James Wan: [Laughs.] Oh yeah! I love The Sentinel, except I didn’t do what Michael Winner [the director] did; his casting choices were very controversial back then, which I think would still be very controversial right now, as well. [Laughs.]
Your previous foray into the supernatural, Dead Silence, had some cool elements but felt off altogether. Insidious seems to be that film’s potential realized, if that makes sense. Would you agree?
Leigh Whannell: Absolutely. Dead Silence was not the film we wanted it to be. It was a missed opportunity for both of us, and it was really our Hollywood trial by fire. That’s where we learned all of our lessons about how Hollywood really looks at its core.
I think we had a dream run with our first movie. A lot of people point out to us that our experience with Saw wasn’t really the reality of Hollywood, or how it works with filmmaking. And we learned all of those lessons at once on Dead Silence. We did it with Universal, and it was just a bad experience. It was such a tough time for both James and I.
All of the nightmare stories you hear about studio filmmaking, from rewrites to reshoots and endless notes, we experienced. It just never achieved what we wanted it to be, and the end result isn’t the film that we originally set out to make at all. It made us really gun-shy about working with major studios after working with Universal on that.
Hearing you say that makes me wish I could see the version of Dead Silence you guys intended to make, because there’s such great potential in a movie about creepy ventriloquist dolls.
Leigh Whannell: Yeah, the original idea, as naïve as we were, we thought we could just go and make a film that was a tribute to Mario Bava and old episodes of The Twilight Zone with a studio. Unfortunately, they’re like, “Uhhh, Mario Bava? Yeah, we’re not quite sure about that. How about Mario Lopez?” [Laughs.]
They just don’t get it, and it was just so tough. It was physically tough. I remember it making me sick; I had headaches every day from just the stress of dealing with the studio. It was not good. I think that Insidious is us doing it our way, atoning for all of the mistakes that were forced on us with Dead Silence, the bullshit that we had to put up with.
It’s cool that, even though you guys did this one on your own and without any big studio help, you got two quite credible actors for the lead roles. Rose Byrne and Patrick Wilson definitely give Insidious a sense of credibility as all of the insane stuff starts happening. How key you do you think they are in selling the movie?
James Wan: Exactly. I think part of the reason they came on board was because they read Leigh’s script and just thought it was fantastic. I’d say that Patrick Wilson paid Leigh the biggest compliment when he said that the script read like a great drama that just so happens to have a ton of scary moments in it. [Laughs.] Besides the fact that they’re really good actors, top actors in their field, they’re really good people and understood what we were trying to do.
I really needed to have actors that the audience could believe in, because, otherwise, when the family starts going through the hell they go through, weak actors will take the audience out of the movie. I was very fortunate to have actors like Rose, Patrick, Barbara Hershey, and Lin Shaye.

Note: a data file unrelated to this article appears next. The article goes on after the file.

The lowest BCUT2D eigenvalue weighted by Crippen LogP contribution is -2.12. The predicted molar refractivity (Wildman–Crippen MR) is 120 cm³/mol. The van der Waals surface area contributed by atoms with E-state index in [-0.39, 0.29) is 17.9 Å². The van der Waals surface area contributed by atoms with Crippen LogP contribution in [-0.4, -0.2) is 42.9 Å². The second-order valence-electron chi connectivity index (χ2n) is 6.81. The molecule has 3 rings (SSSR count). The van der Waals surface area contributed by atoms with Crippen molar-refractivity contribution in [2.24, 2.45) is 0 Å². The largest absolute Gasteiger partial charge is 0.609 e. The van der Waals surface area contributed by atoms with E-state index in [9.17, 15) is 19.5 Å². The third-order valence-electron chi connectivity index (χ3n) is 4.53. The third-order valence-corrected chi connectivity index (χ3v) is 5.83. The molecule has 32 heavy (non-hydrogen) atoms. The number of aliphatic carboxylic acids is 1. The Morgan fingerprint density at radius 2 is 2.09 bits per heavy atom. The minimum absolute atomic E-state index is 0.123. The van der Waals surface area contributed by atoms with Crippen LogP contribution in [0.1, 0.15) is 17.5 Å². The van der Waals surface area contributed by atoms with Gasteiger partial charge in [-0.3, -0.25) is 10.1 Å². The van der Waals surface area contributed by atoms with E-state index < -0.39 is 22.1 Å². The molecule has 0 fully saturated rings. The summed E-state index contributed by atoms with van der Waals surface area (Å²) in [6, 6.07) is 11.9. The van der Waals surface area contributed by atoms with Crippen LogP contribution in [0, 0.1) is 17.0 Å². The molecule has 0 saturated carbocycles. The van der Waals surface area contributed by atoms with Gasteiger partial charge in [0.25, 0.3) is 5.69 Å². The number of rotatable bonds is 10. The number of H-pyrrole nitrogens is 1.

When I did the final end credit with all of the cast and crew, I actually realized how small the cast was. [Laughs.] There were under like ten actors in the whole movie.
One thing I’ve noticed about all of your movies is that you guys love bleak, downers of endings, as do I, so I’m all for them. But you guys must hate happy endings. Many horror movies have that last “Gotcha!” scene, but you guys handle those much better than most others.
Leigh Whannell: Happy endings suck! [Laughs.] No, we’re just fans of endings that are appropriate for the journey you’ve just put your audience through, I think. For me, it’s pretty funny because Leigh was telling me that he thought the film should have a last shot that would recapture that same last second gut-punch of Invasion Of The Body Snatchers, the one made in the ’70s. There’s that last shot with Donald Sutherland pointing and screaming into the camera, right? That is such a long-lasting image, and I knew I wanted to do something like that and capture that mood, even though our ending isn’t the same.
When I look back at it now, the last shot of Insidious really reminds of a last shot that Dario Argento or Mario Bava would’ve had in their early Italian films. A lot of people have told me that Insidious has given them nightmares, which I love. [Laughs.]
That’s the best compliment you could receive, right?
James Wan: Yeah! You don’t want to hear that if you made a comedy. [Laughs.] But it’s good when you’ve made a scary movie.
Do you guys know what you’re going to do next? Another horror movie?
Leigh Whannell: Well, yeah. We actually have been planning and talking about a sci-fi film, something that’s a little bit outside the genre we’re known for, but not so far that people are like, “What, they did a musical?” [Laughs.] Though, I still think Saw: The Musical is such a great idea. I’d pay to see that on Broadway. But, yeah, we’ve been talking about a sci-film. That’s probably the next thing we’ve been talking about the most.
Are you going to remain independent at this point?
Leigh Whannell: Yeah! Yeah, for sure. It’s so much better this way.